Traditional hand-held tour guides may soon go the way of the dinosaur at museums. The Natural History Museum in London is one such museum that is exploring the use of mobile apps to give visitors a more personalized and relevant experience.
More than 5.6 million people walk through the Natural History Museum’s doors each year and meeting each visitor’s personal interests is a challenge, notes Digital Media Strategy Manager Celena Bretton.
“It’s an interesting problem in terms of how we can speak to the many different people who come through our doors,” Bretton says. “We want to talk to people in a way that’s meaningful to them, and increasingly, that seems to be through their smartphones.”
As more and more visitors spend time searching for information on their phones while they’re in the museum, it was important for the museum to be part of those conversations. The museum already uses Adobe’s Experience Manager to power its website so it made sense, Bretton explains, to use Adobe Experience Manager Mobile as well.
The goal was to build an app that adds convenience and value to the visitor experience. “We wanted an app that can serve the entire customer experience,” Bretton says. “It’s not just about getting information about our galleries. People should also be able to buy tickets to exhibitions and events, find places to eat, and check out the latest offers from the gift shop on the app.”
Last year, the museum worked with Ensemble, a software consulting company, to develop the app, which it introduced in April and already has more than 8,000 users. The app highlights information about exhibits that are going on that day and includes an interactive map of the museum that visitors can click on for more information about each gallery. It also has an offers section that visitors can show to the cashier to receive a discount on snacks.
A particularly interesting app feature uses signal information from the museum’s WiFi network to pinpoint where visitors are standing in the museum, which display they’re likely looking at, and which gallery they’re walking to next. For visitors who have opted in to receive push notifications, the museum can use that data to deliver contextual information about the display that they’re looking at or suggest other exhibits and events. “Being able to offer these features gives us new ways to highlight attractions and encourage people to explore,” Bretton says.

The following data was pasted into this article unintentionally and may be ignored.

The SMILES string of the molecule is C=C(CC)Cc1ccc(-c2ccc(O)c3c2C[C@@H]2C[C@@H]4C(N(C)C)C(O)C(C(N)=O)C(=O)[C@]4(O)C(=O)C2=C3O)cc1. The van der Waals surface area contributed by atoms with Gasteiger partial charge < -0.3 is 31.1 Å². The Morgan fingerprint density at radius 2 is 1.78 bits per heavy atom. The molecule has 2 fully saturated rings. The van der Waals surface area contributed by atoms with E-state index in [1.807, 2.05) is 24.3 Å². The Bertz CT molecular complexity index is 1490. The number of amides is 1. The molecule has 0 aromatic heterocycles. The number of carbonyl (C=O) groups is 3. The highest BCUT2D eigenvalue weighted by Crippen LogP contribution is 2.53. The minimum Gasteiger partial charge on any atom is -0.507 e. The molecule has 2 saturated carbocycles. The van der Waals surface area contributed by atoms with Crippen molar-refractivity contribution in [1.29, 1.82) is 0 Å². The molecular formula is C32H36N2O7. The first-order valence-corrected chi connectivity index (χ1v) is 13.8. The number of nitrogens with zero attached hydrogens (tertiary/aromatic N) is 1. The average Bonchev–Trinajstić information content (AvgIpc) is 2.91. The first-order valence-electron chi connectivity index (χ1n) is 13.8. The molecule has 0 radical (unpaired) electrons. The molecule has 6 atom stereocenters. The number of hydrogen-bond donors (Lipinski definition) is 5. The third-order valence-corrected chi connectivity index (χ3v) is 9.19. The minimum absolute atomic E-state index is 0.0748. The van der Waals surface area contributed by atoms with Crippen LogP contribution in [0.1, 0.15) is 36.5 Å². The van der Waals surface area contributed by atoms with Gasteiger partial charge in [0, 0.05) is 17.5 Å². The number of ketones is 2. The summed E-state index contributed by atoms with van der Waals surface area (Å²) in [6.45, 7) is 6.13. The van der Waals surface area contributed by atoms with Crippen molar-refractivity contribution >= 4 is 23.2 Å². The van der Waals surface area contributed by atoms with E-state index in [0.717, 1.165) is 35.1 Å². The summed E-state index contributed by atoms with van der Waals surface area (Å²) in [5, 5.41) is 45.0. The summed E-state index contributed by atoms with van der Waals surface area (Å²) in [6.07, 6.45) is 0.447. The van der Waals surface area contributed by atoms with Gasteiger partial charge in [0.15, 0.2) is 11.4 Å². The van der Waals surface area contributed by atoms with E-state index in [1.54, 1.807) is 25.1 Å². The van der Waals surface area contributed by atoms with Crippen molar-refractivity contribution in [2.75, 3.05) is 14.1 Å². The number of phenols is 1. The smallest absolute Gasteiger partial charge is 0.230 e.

The data also gives the museum insights into user behavior that they can use to enhance the app and potentially change the exhibition layout. “It tells us which galleries are popular and where visitors might be wandering off,” Bretton adds. Furthermore, the user data reveals insights that may not be obvious from a feedback survey. For example, visitors had indicated in surveys that they would like to receive more in the formation about the galleries, “but not too much information—just a few details about what they can expect to find at a gallery,” Bretton notes. “What we noticed is that visitors were actually using the map much more than the gallery listings so we’ve moved aspects of the gallery listing into the map itself. That way when you’re at a point of interest on the map, you can just find the information you want about it without having to open a new section of the app.”
There’s still more that can be done to enhance the app, Bretton notes, and so the digital team will continue to analyze how people are using it, their path through the museum, and what decisions they’re making after receiving push notifications. Eventually, the museum would also like to connect with other organizations, like amateur science communities, and provide other features outside of the museum. For example, people might be able to use their phones to identify a bird they’ve encountered in their back yard, using information from the museum’s partnerships. “It’s still early days,” Bretton notes, “but there’s so much that we could do to create a better visitor experience and bring science closer to our communities.”